Egyptian wall paintings are easy to recognize because artists used similar techniques and materials throughout Ancient Egypt. Artists painted tomb walls to honor the deceased and the gods during the Old, Middle and New Kingdoms. Their style was rigid and changed little. Sometimes the wall was first modeled with a low relief; artists then painted the plastered tomb walls with brightly colored tempera paint. One of the earliest known Egyptian wall paintings is of people, boats and animals; it was painted around 3200 B.C. and is at the tomb at Hierakonpolis.
Types of Scenes
Most Egyptian wall paintings depict the activities of the deceased. Tomb wall art usually shows people working at such tasks as hunting, animal herding and agricultural work, or eating and dancing. Others show the gods or the underworld -- the Egyptians believed the paintings would protect the dead. The backgrounds are usually white or yellow, with no landscape or other detail. Early paintings look like big hieroglyphs. Symbols like a tree represent a wooded area, and zigzag lines represent water.
A distinctive view of the figure is a primary characteristic of Egyptian art, and these artists did not understand foreshortening. The position of the body (showing mixed profile and front views) allowed painters to illustrate as much of an important person as possible. Often, the head is in profile; the view of the chest is frontal; and the legs and feet are in profile. The view of the eyes is frontal, and faces have no expression.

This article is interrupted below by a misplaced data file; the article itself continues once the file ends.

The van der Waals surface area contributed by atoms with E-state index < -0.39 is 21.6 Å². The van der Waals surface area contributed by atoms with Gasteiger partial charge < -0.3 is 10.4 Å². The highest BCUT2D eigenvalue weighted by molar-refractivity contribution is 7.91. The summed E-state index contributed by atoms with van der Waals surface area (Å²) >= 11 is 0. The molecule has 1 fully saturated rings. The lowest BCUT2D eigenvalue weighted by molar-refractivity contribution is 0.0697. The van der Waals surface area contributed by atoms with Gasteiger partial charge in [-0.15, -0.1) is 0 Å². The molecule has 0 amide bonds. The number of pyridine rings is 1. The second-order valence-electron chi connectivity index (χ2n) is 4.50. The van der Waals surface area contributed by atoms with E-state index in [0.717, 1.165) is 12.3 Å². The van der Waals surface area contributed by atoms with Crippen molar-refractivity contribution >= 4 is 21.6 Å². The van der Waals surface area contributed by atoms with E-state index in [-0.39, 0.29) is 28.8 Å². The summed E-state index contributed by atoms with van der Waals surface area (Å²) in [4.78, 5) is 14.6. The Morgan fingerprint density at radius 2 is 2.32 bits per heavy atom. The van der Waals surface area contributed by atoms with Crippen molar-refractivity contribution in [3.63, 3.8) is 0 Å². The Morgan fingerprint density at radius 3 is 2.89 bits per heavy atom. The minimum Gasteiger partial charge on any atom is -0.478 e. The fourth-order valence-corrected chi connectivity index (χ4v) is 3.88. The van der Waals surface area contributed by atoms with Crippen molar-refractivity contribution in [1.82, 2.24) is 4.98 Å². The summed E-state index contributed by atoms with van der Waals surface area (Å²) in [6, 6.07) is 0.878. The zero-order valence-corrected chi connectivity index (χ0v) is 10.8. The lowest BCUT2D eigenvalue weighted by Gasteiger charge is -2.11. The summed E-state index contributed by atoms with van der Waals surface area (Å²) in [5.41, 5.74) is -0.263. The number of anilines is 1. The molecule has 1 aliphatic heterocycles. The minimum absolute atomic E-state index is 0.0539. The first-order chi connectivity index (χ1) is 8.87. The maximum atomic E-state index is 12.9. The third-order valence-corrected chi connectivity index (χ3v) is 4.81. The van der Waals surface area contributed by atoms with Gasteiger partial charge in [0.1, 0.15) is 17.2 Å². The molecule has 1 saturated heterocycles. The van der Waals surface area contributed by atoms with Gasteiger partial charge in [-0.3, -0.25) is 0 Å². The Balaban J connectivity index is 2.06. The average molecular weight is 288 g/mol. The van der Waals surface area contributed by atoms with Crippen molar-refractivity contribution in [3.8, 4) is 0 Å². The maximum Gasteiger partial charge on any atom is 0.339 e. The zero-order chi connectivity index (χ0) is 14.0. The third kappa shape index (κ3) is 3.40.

Color and Space
Ancient Egyptian artists did not understand how to represent space in paintings. Often there is no scenery or background behind the subject and no depth. Everything is on the same plane, as if the figures are all standing on an invisible line. The colors are bright reds, yellows or blues with thick black outlines. The flat colors are not modeled with tone. Mostly, artists tried to represent things in their natural color, but occasionally gods were painted with blue or green skin. Generally, painters represented men with a darker skin color and women with lighter flesh tones.
Egyptian artists made their paint from natural materials. Minerals such as calcite, hematite and gypsum were used to make colors like ocher, brown and white. The black paint was made from soot produced by burning animal bones or wood. Artists also made artificial colors like bright blue by combining metal shavings with other natural materials and then cooking the mixture.
- "History of Art", Third Edition; H.W. Jansen; 1986
- History of Paintings: History of Egyptian Painting and Art Motives
- Photo Credit Jupiterimages/Photos.com/Getty Images
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